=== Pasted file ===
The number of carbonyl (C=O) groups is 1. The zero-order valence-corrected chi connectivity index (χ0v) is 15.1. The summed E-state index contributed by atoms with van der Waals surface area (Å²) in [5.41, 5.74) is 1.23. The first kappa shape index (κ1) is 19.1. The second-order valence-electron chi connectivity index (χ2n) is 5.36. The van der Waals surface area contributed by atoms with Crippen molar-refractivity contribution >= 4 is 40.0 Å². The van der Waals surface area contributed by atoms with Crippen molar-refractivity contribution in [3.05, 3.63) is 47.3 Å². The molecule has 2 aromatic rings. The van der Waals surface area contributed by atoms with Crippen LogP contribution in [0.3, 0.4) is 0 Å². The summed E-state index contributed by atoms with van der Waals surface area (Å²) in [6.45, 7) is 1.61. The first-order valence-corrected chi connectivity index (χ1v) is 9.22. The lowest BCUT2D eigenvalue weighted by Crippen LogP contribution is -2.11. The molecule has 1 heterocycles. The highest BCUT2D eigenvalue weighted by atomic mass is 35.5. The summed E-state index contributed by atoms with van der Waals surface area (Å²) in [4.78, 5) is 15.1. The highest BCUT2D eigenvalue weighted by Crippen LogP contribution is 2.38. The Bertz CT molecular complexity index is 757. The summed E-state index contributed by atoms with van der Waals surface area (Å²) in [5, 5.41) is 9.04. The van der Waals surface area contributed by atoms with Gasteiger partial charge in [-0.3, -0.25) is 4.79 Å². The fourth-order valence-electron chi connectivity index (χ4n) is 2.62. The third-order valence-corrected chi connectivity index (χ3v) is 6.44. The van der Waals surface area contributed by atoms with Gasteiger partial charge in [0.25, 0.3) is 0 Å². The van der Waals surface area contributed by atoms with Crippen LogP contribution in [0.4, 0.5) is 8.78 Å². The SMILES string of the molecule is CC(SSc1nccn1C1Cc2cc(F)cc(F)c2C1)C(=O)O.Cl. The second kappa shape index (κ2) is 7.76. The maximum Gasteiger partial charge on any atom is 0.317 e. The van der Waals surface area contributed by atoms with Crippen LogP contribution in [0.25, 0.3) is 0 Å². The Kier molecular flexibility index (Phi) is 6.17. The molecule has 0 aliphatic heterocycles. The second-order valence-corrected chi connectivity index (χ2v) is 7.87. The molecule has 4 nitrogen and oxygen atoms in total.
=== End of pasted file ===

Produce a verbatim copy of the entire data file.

The number of carbonyl (C=O) groups is 1. The zero-order valence-corrected chi connectivity index (χ0v) is 15.1. The summed E-state index contributed by atoms with van der Waals surface area (Å²) in [5.41, 5.74) is 1.23. The first kappa shape index (κ1) is 19.1. The second-order valence-electron chi connectivity index (χ2n) is 5.36. The van der Waals surface area contributed by atoms with Crippen molar-refractivity contribution >= 4 is 40.0 Å². The van der Waals surface area contributed by atoms with Crippen molar-refractivity contribution in [3.05, 3.63) is 47.3 Å². The molecule has 2 aromatic rings. The van der Waals surface area contributed by atoms with Crippen LogP contribution in [0.3, 0.4) is 0 Å². The summed E-state index contributed by atoms with van der Waals surface area (Å²) in [6.45, 7) is 1.61. The first-order valence-corrected chi connectivity index (χ1v) is 9.22. The lowest BCUT2D eigenvalue weighted by Crippen LogP contribution is -2.11. The molecule has 1 heterocycles. The highest BCUT2D eigenvalue weighted by atomic mass is 35.5. The summed E-state index contributed by atoms with van der Waals surface area (Å²) in [4.78, 5) is 15.1. The highest BCUT2D eigenvalue weighted by Crippen LogP contribution is 2.38. The Bertz CT molecular complexity index is 757. The summed E-state index contributed by atoms with van der Waals surface area (Å²) in [5, 5.41) is 9.04. The van der Waals surface area contributed by atoms with Gasteiger partial charge in [-0.3, -0.25) is 4.79 Å². The fourth-order valence-electron chi connectivity index (χ4n) is 2.62. The third-order valence-corrected chi connectivity index (χ3v) is 6.44. The van der Waals surface area contributed by atoms with Gasteiger partial charge in [0.25, 0.3) is 0 Å². The van der Waals surface area contributed by atoms with Crippen LogP contribution in [0.4, 0.5) is 8.78 Å². The SMILES string of the molecule is CC(SSc1nccn1C1Cc2cc(F)cc(F)c2C1)C(=O)O.Cl. The second kappa shape index (κ2) is 7.76. The maximum Gasteiger partial charge on any atom is 0.317 e. The van der Waals surface area contributed by atoms with Crippen LogP contribution in [0.25, 0.3) is 0 Å². The Kier molecular flexibility index (Phi) is 6.17. The molecule has 0 aliphatic heterocycles. The second-order valence-corrected chi connectivity index (χ2v) is 7.87. The molecule has 4 nitrogen and oxygen atoms in total.